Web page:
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I've been coding with PHP for a while, and I've been relatively irritated at the inconsistencies in the procedural functions (especially Strings and Arrays).

With the support for objects, I've been wishing that PHP had a native implementation of Arrays and Strings as objects so that I could write code like:

$arr = new Array('foo', 'bar');
$item = $arr->pop();

Making an Array-like object isn't overly difficult, however, there's a significant performance hit. All it would end up being is a wrapper for the array constructs anyway.

Are there other core objects that PHP should have for Object Oriented PHP?

EDIT to add:

This is NOT about how you can use arrays as objects; in fact, I specifically do not want the discussion of arrays in the answer, as that's not what the question is about. I used arrays as an example, and it seems no one read the question. I am interested in other classes/objects that should exist natively in core PHP.

share|improve this question
At least for the array example there are ArrayObject and SplStack. Maybe the coming SplString will add similar features and a method API for strings. But unless functions become first class objects, I see less use for having all basis types represented as objects. (PHP would have fared better by following Python rather than mimicking Java OOP features.) – mario Feb 23 '11 at 21:07
Have a look at SPL. Specificity, the ArrayObject. – Tim Cooper Feb 23 '11 at 21:16
I don't care about fundamental objects. I would rather see support for converting objects to other fundamental types (such as ints, floats, booleans, etc). Otherwise who cares if you have an SPLInt if you can't silently convert it as needed... – ircmaxell Feb 23 '11 at 21:22
I don't understand why you need this. You can convert array to object by using (object) array(); but if you're concerned about performance than why don't you simply use array as array? – mvbl fst Feb 23 '11 at 21:35
@SODA, it's not about need, it's all about want. @Tim Cooper, ArrayObject is missing most of the advanced array methods (diff, map, intersect, etc), so I consider it to be incomplete. – zzzzBov Feb 23 '11 at 22:13
up vote 2 down vote accepted

Edit: It will be possible in PHP 6 with aoutoboxing is the automatic conversion the compiler makes between the primitive (basic) types and their corresponding object wrapper classes (eg, array and ArrayObject, double and Double, etc). There would be a special function named __autobox()

function __autobox($value) {
    return ... /* some object */

For Example :

function __autobox($value) 
            case 'integer':
                return new MyIntegerObject($value);

            case 'array':
                return new ArrayObject($value);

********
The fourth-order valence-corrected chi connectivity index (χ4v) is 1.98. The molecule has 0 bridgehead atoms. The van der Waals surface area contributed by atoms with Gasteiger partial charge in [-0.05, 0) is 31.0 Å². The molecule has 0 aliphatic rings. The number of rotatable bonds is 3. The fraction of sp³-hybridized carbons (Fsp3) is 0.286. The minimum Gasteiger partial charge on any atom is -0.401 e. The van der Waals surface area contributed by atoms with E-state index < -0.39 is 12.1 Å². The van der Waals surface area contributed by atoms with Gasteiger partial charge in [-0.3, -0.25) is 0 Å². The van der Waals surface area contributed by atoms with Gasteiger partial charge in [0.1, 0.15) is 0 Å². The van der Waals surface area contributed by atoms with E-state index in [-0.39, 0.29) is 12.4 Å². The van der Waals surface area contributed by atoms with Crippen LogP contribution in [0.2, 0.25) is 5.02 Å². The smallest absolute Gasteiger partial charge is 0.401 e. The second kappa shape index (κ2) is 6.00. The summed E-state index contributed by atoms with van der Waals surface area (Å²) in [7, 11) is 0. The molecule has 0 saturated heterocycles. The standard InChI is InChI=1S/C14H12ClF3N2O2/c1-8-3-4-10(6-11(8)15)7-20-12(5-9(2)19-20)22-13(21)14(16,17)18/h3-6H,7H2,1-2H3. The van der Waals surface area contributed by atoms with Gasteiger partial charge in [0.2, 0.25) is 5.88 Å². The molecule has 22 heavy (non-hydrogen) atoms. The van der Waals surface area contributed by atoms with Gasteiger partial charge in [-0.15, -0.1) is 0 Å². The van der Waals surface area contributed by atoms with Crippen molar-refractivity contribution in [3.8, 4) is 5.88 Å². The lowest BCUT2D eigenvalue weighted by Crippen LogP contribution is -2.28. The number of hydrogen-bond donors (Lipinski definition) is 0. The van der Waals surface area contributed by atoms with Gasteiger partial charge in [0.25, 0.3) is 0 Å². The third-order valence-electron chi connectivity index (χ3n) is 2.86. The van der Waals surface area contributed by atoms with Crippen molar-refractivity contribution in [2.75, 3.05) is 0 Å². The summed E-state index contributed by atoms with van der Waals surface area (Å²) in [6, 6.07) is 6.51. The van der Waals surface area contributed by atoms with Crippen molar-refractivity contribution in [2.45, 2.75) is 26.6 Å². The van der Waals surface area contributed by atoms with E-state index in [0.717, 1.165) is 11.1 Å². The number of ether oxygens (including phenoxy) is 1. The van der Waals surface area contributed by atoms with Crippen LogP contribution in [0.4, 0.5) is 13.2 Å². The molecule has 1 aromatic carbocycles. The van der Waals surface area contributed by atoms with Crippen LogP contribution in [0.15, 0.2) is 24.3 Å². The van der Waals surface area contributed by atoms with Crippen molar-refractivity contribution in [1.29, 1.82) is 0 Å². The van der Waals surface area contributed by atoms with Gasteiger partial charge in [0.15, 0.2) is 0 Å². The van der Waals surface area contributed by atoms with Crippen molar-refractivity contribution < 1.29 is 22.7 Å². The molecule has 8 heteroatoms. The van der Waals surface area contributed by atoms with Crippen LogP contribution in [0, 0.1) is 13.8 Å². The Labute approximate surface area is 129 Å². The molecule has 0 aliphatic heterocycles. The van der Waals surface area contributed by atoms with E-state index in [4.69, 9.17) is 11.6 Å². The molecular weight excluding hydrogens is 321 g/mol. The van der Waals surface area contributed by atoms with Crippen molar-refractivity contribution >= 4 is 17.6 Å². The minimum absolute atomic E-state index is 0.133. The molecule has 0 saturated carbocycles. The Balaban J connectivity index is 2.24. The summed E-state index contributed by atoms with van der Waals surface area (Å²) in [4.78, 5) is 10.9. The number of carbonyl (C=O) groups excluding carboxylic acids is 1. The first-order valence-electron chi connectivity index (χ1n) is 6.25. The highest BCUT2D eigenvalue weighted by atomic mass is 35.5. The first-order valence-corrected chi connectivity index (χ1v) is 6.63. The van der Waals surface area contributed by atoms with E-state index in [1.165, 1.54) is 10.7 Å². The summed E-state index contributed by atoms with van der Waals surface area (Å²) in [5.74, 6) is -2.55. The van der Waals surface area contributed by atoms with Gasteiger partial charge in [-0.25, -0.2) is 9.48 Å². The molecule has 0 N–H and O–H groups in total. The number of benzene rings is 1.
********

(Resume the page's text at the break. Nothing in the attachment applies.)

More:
$stdObj =  new stdClass();
                $stdObj->value = $value;
                return $stdObj;


Example using:

var_dump(5 == new MyInteger(5));
share|improve this answer
The question isn't about how to use arrays as an object, I already know about ArrayObject, ArrayAccess, Countable, IteratorAggregate, etc. Using any of those objects/interfaces only acts as a wrapper for arrays, rather than as a standalone object. – zzzzBov Feb 23 '11 at 22:15
oh sorry, this will be possible in php 6.0 with autoboxing – Tufan Barış Yıldırım Feb 23 '11 at 22:47
Is PHP 6 here yet? Damn. * crawls back into hibernation * – erisco Feb 23 '11 at 23:49
Baris Yildirim, put the autoboxing stuff in your answer and I'll accept it as an answer. – zzzzBov Mar 9 '11 at 17:19
Ok, post edited. thanks. – Tufan Barış Yıldırım Mar 15 '11 at 14:24

You could argue that PHP should convert or at least extend some of it's natives into an object equivalent and from an ease of use point of view you are right but SPL offers most of the things we need so nobody is really complaining. The way we work with arrays is flexible enough and doesn't consume unnecessary memory.

If I had to choose i'd rather have PHP streamline it's array api instead of just converting all arrays into objects. Why is it array_map and asort? Why not array_sort for example. It'd rather have them fix that in php6 and actually had the chance to ask Scott McVicar and Derick Rethans a few months ago and they responded that it would break backwards compatibility and anger the large userbase. Dumb answer but end of story i'm afraid.

But to answer your question, no ... i don't think PHP should adopt it's primitive types as language objects.

share|improve this answer
"It would break backwards compatibility and anger the large userbase" which is exactly why a native Array (or any other) object implementation can help fix the problem. The new object could be designed with consistency in mind, so that you're not constrained to inconsistent functions. – zzzzBov Feb 23 '11 at 22:21
You don't need to convince me ... talk to the php core team :) – ChrisR Feb 23 '11 at 22:33

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